Yeah, I think so. But it's very broad. It's not a direct thing about the war [in Iraq] or [George W.] Bush or whatever. When we were in Africa, a lot of the fighting there is these different groups trying to take over the natural resources there. Then the money goes to them, but the resources go here, to Canada and Western Europe and the States. In a way, just by being willfully ignorant, everybody's kind of to blame.

So you don't see any real tension between remaining a goofball rocker on one hand and an earnest social commentator on the other?

Not really. You can balance it. Obviously people can have opinions--and these are just no-brainers. I'm not a genius here. I'm a musician. I have an opinion. I always say in interviews to kids, "For the good of the world I would prefer it if Bush didn't get re-elected. But I don't think you should take my opinion [seriously]; what the f--- do I know?" Honestly, I tell kids to think about it: look who you're talking to.

But you have more cache with kids than most adults do.

Of course I do, but what I'm saying is don't take my word for it. If you're going to take any advice from me, go read a book. Start reading the newspaper. If you're going to vote, don't vote mindlessly. Everybody should vote; you should be proud of the fact that you can. But don't take it from some guy whose music you like. That's irresponsible. If you did that I would prefer it if you didn't vote.

You must be seeing a shift in the demographics of your audience from the last tour when you had these screaming teenage girls.

We sort of have lost the teenybopper kids who don't really get us anymore. Our audience is between 16 and 20 rather that between 14 and 16. It's good because it's not so fickle. It's an actual fan base that probably won't disappear.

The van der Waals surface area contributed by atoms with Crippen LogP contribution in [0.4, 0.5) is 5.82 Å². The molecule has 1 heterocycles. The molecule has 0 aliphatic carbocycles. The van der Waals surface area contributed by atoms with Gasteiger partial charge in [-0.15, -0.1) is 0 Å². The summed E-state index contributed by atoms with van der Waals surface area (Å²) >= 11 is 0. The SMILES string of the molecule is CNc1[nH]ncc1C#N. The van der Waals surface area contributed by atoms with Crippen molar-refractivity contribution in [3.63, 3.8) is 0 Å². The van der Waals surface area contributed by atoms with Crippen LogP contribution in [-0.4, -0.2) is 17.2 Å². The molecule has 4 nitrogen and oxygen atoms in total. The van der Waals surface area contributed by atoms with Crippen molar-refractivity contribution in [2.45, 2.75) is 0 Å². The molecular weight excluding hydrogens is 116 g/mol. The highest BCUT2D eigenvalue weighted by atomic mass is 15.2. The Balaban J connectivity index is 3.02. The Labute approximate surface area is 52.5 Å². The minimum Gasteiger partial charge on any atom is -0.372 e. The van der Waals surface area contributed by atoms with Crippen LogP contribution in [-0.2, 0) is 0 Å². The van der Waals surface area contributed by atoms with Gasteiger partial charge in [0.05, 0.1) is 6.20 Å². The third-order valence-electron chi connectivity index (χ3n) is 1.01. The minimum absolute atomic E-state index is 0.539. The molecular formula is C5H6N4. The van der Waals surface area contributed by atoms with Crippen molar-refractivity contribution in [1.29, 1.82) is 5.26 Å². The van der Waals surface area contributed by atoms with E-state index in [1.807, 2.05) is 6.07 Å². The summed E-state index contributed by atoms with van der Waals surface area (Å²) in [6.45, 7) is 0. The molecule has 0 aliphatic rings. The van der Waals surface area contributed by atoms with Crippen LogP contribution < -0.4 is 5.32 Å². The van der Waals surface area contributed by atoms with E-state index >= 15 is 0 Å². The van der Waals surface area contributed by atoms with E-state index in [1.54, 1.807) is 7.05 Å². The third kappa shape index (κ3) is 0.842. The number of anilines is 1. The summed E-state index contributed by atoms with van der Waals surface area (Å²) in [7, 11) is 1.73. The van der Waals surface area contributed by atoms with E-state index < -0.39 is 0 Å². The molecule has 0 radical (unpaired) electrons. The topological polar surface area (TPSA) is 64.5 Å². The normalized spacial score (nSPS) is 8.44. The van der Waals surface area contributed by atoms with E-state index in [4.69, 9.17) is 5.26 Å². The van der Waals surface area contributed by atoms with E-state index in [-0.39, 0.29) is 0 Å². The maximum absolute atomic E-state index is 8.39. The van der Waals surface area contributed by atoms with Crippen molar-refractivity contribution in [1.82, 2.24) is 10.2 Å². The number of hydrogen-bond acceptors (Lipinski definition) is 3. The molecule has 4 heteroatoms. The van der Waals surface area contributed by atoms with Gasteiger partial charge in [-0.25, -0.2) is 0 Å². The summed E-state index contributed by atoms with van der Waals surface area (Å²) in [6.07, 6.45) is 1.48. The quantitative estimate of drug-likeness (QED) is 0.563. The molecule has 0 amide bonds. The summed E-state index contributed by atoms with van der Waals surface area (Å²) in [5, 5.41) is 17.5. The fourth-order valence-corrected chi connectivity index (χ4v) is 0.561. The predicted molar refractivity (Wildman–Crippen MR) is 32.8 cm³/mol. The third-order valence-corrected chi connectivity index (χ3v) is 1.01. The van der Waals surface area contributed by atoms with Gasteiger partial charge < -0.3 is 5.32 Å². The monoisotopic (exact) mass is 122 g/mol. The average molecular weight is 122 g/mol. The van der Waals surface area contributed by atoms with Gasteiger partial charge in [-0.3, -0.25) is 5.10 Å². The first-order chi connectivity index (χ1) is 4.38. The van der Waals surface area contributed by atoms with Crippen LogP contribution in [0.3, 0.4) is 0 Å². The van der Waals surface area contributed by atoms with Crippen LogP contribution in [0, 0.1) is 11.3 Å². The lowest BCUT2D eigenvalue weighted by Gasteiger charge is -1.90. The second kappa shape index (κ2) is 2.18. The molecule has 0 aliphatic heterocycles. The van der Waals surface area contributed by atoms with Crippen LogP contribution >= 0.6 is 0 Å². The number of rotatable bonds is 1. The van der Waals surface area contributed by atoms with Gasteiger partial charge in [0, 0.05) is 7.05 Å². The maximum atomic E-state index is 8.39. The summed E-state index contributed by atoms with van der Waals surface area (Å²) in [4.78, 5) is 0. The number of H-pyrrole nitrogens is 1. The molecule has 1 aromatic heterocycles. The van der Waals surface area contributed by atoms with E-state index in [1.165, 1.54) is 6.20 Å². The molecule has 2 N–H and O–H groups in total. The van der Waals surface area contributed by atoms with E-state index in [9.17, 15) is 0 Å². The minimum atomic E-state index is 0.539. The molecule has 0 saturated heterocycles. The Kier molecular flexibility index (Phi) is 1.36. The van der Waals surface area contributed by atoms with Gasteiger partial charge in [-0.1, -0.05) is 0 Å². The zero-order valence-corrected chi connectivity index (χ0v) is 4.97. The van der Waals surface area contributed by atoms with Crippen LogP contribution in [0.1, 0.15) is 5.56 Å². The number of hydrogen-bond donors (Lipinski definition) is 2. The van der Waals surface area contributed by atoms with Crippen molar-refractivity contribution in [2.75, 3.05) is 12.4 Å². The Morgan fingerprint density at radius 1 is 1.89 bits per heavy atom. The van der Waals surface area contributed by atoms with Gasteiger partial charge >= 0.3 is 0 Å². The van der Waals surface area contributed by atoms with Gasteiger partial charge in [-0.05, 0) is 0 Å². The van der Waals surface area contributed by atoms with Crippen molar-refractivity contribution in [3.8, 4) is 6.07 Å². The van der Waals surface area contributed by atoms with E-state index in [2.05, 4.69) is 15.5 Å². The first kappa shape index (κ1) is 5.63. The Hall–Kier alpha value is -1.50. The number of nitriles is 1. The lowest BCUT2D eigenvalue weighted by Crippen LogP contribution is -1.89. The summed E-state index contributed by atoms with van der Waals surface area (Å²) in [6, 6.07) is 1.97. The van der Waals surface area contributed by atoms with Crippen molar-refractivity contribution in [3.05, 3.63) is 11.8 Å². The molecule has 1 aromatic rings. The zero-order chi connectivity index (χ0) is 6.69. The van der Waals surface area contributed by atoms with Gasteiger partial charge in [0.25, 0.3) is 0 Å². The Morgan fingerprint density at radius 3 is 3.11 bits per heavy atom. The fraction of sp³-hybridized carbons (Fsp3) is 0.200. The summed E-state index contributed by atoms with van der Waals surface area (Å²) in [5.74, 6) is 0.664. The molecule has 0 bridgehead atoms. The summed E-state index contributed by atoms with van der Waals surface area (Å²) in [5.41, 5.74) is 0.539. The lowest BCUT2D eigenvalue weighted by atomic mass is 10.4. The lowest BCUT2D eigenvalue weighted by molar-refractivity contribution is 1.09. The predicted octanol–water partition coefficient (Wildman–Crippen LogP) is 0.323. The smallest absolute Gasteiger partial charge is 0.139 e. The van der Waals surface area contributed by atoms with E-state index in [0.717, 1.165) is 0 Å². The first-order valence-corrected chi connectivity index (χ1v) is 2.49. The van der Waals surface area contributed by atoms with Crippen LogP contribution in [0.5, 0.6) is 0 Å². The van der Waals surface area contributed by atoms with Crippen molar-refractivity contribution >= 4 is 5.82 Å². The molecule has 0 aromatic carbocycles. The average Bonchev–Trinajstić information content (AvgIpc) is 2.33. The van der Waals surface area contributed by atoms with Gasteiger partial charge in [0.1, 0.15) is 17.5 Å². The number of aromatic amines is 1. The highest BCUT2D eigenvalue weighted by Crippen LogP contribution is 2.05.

You tend to get lumped with the punk revivalists. But the original punk rockers weren't exactly concerned global citizens. They were total nihilists; they didn't care about anything.

That's not true. The Clash cared. OK, the Sex Pistols didn't care. But they were just making a statement about how everything was f---ed up and terrible and what we're trying to do is to explain that, yeah, things are bad. But there are certain things you can do to improve it. Everybody here lives in a North American bubble and everything feels like a strip mall. But that's not the way the world works. We're lucky. That's what Africa really showed us. People over there are happy despite everything that's going on. People are optimistic and positive [even though] death is a part of their life. It doesn't get you down because it's going to happen. And it's strange because I have talked to women who have been raped repeatedly and kids who have been forced to fight in wars and kill people against their will and they're still happy. People here are miserable and jaded and bitter and they have everything.

Was it hard to come back from the Congo and deal with the music industry?

I love it! It didn't take the Congo for me to realize that this is all b.s. But I'm still having a good time.

I'll bet. I hear you got to make out with Jenny McCarthy.

Well, we did a couple of acting things. The guy who directs all our videos directed a movie called "LA Riots Spectacular;" it's a comedy about the riots in a Mel Brooks-y kind of way. So I'm in that. It's really a small part. That will be out in a couple of months. But then a week later we did the Jenny McCarthy movie, "Dirty Love." Her husband directed it and we play a band. And the part they wrote in for me was that I have to go in and make out with Jenny McCarthy. Here I am in my first movie making out with a Playmate! So I was in the trailer by myself and I had to give myself a little pep talk. I was a drinking a beer and talking to myself in the mirror saying "You gotta do this, buddy!"